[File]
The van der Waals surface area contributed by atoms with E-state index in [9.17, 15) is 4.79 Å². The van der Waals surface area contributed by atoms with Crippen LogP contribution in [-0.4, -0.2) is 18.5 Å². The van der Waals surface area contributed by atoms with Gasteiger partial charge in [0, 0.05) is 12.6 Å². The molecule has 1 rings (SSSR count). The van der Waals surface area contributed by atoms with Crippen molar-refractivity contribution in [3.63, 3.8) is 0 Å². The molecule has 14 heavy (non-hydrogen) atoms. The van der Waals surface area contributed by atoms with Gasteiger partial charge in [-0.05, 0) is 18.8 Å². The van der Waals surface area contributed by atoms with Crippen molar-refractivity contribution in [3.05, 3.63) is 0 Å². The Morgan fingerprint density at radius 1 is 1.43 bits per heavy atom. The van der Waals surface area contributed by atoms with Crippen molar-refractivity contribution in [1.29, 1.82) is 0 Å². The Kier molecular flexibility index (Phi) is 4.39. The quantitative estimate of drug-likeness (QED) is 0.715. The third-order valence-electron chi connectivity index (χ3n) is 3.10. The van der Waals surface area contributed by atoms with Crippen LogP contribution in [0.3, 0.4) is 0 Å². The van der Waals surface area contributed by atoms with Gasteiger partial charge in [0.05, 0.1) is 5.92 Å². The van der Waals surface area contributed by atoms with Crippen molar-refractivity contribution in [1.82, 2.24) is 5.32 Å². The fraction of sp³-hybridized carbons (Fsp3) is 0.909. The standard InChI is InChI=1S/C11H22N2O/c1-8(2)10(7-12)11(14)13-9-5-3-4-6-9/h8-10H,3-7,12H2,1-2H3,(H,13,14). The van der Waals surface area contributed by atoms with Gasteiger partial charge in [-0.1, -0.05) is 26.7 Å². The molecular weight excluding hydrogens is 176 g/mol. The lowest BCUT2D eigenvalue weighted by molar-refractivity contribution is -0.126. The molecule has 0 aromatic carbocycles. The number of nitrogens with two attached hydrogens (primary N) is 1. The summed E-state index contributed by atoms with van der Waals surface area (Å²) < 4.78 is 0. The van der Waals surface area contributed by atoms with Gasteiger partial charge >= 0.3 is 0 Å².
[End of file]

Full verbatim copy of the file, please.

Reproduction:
The van der Waals surface area contributed by atoms with E-state index in [9.17, 15) is 4.79 Å². The van der Waals surface area contributed by atoms with Crippen LogP contribution in [-0.4, -0.2) is 18.5 Å². The van der Waals surface area contributed by atoms with Gasteiger partial charge in [0, 0.05) is 12.6 Å². The molecule has 1 rings (SSSR count). The van der Waals surface area contributed by atoms with Crippen molar-refractivity contribution in [3.63, 3.8) is 0 Å². The molecule has 14 heavy (non-hydrogen) atoms. The van der Waals surface area contributed by atoms with Gasteiger partial charge in [-0.05, 0) is 18.8 Å². The van der Waals surface area contributed by atoms with Crippen molar-refractivity contribution in [3.05, 3.63) is 0 Å². The Morgan fingerprint density at radius 1 is 1.43 bits per heavy atom. The van der Waals surface area contributed by atoms with Crippen molar-refractivity contribution in [1.29, 1.82) is 0 Å². The Kier molecular flexibility index (Phi) is 4.39. The quantitative estimate of drug-likeness (QED) is 0.715. The third-order valence-electron chi connectivity index (χ3n) is 3.10. The van der Waals surface area contributed by atoms with Crippen LogP contribution in [0.3, 0.4) is 0 Å². The van der Waals surface area contributed by atoms with Gasteiger partial charge in [0.05, 0.1) is 5.92 Å². The van der Waals surface area contributed by atoms with Crippen molar-refractivity contribution in [1.82, 2.24) is 5.32 Å². The fraction of sp³-hybridized carbons (Fsp3) is 0.909. The standard InChI is InChI=1S/C11H22N2O/c1-8(2)10(7-12)11(14)13-9-5-3-4-6-9/h8-10H,3-7,12H2,1-2H3,(H,13,14). The van der Waals surface area contributed by atoms with Gasteiger partial charge in [-0.1, -0.05) is 26.7 Å². The molecular weight excluding hydrogens is 176 g/mol. The lowest BCUT2D eigenvalue weighted by molar-refractivity contribution is -0.126. The molecule has 0 aromatic carbocycles. The number of nitrogens with two attached hydrogens (primary N) is 1. The summed E-state index contributed by atoms with van der Waals surface area (Å²) < 4.78 is 0. The van der Waals surface area contributed by atoms with Gasteiger partial charge >= 0.3 is 0 Å².